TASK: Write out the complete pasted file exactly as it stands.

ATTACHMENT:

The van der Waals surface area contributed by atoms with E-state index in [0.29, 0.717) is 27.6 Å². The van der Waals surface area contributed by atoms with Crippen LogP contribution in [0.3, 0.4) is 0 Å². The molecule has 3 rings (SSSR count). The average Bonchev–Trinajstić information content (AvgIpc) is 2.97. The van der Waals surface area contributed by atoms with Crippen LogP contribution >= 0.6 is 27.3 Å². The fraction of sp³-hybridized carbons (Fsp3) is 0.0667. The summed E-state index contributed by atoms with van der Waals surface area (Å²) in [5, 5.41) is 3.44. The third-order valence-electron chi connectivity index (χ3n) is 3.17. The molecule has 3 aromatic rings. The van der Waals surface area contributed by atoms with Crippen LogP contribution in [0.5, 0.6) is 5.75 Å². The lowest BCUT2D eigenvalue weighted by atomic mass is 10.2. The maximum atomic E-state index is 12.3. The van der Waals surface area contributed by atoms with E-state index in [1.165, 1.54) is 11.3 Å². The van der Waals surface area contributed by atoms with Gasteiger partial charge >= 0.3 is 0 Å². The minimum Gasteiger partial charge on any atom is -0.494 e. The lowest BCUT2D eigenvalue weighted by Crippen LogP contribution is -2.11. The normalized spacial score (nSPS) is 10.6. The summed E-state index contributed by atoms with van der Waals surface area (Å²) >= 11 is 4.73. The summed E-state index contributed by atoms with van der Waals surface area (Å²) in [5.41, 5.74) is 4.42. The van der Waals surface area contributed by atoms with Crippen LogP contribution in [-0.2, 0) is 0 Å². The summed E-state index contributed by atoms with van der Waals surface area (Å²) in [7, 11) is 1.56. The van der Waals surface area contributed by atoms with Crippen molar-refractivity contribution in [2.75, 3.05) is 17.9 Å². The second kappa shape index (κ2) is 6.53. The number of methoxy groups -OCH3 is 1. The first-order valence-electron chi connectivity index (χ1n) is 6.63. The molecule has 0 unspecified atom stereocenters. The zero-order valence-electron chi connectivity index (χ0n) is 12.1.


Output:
The van der Waals surface area contributed by atoms with E-state index in [0.29, 0.717) is 27.6 Å². The van der Waals surface area contributed by atoms with Crippen LogP contribution in [0.3, 0.4) is 0 Å². The molecule has 3 rings (SSSR count). The average Bonchev–Trinajstić information content (AvgIpc) is 2.97. The van der Waals surface area contributed by atoms with Crippen LogP contribution >= 0.6 is 27.3 Å². The fraction of sp³-hybridized carbons (Fsp3) is 0.0667. The summed E-state index contributed by atoms with van der Waals surface area (Å²) in [5, 5.41) is 3.44. The third-order valence-electron chi connectivity index (χ3n) is 3.17. The molecule has 3 aromatic rings. The van der Waals surface area contributed by atoms with Crippen LogP contribution in [0.5, 0.6) is 5.75 Å². The lowest BCUT2D eigenvalue weighted by atomic mass is 10.2. The maximum atomic E-state index is 12.3. The van der Waals surface area contributed by atoms with E-state index in [1.165, 1.54) is 11.3 Å². The van der Waals surface area contributed by atoms with Gasteiger partial charge >= 0.3 is 0 Å². The minimum Gasteiger partial charge on any atom is -0.494 e. The lowest BCUT2D eigenvalue weighted by Crippen LogP contribution is -2.11. The normalized spacial score (nSPS) is 10.6. The summed E-state index contributed by atoms with van der Waals surface area (Å²) >= 11 is 4.73. The summed E-state index contributed by atoms with van der Waals surface area (Å²) in [5.41, 5.74) is 4.42. The van der Waals surface area contributed by atoms with Crippen LogP contribution in [-0.2, 0) is 0 Å². The summed E-state index contributed by atoms with van der Waals surface area (Å²) in [7, 11) is 1.56. The van der Waals surface area contributed by atoms with Crippen molar-refractivity contribution in [2.75, 3.05) is 17.9 Å². The second kappa shape index (κ2) is 6.53. The number of methoxy groups -OCH3 is 1. The first-order valence-electron chi connectivity index (χ1n) is 6.63. The molecule has 0 unspecified atom stereocenters. The zero-order valence-electron chi connectivity index (χ0n) is 12.1.